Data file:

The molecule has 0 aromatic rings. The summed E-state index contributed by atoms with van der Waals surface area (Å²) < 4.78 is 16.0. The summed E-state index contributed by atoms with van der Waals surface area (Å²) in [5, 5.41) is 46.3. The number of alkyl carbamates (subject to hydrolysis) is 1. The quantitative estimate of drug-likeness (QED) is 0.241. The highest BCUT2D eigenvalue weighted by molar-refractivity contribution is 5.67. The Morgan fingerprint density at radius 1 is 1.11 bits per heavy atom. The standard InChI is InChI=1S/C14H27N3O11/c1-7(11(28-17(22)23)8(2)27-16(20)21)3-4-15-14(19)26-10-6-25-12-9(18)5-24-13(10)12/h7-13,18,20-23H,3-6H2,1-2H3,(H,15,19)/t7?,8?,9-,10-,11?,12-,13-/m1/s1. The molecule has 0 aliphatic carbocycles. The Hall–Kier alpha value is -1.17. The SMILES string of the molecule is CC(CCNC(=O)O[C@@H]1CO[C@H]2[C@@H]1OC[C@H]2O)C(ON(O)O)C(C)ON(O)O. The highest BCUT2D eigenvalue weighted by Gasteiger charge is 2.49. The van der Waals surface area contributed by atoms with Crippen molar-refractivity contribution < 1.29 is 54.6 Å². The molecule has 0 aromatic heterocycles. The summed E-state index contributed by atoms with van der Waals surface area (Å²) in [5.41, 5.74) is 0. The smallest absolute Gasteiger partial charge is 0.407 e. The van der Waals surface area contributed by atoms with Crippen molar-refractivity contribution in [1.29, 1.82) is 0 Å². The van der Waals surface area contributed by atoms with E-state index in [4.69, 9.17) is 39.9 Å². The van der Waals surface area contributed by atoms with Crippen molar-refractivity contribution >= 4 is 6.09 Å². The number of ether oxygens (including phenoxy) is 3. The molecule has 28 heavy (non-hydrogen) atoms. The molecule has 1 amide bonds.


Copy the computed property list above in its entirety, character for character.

The molecule has 0 aromatic rings. The summed E-state index contributed by atoms with van der Waals surface area (Å²) < 4.78 is 16.0. The summed E-state index contributed by atoms with van der Waals surface area (Å²) in [5, 5.41) is 46.3. The number of alkyl carbamates (subject to hydrolysis) is 1. The quantitative estimate of drug-likeness (QED) is 0.241. The highest BCUT2D eigenvalue weighted by molar-refractivity contribution is 5.67. The Morgan fingerprint density at radius 1 is 1.11 bits per heavy atom. The standard InChI is InChI=1S/C14H27N3O11/c1-7(11(28-17(22)23)8(2)27-16(20)21)3-4-15-14(19)26-10-6-25-12-9(18)5-24-13(10)12/h7-13,18,20-23H,3-6H2,1-2H3,(H,15,19)/t7?,8?,9-,10-,11?,12-,13-/m1/s1. The molecule has 0 aliphatic carbocycles. The Hall–Kier alpha value is -1.17. The SMILES string of the molecule is CC(CCNC(=O)O[C@@H]1CO[C@H]2[C@@H]1OC[C@H]2O)C(ON(O)O)C(C)ON(O)O. The highest BCUT2D eigenvalue weighted by Gasteiger charge is 2.49. The van der Waals surface area contributed by atoms with Crippen molar-refractivity contribution < 1.29 is 54.6 Å². The molecule has 0 aromatic heterocycles. The summed E-state index contributed by atoms with van der Waals surface area (Å²) in [5.41, 5.74) is 0. The smallest absolute Gasteiger partial charge is 0.407 e. The van der Waals surface area contributed by atoms with Crippen molar-refractivity contribution in [1.29, 1.82) is 0 Å². The van der Waals surface area contributed by atoms with E-state index in [4.69, 9.17) is 39.9 Å². The van der Waals surface area contributed by atoms with Crippen molar-refractivity contribution >= 4 is 6.09 Å². The number of ether oxygens (including phenoxy) is 3. The molecule has 28 heavy (non-hydrogen) atoms. The molecule has 1 amide bonds.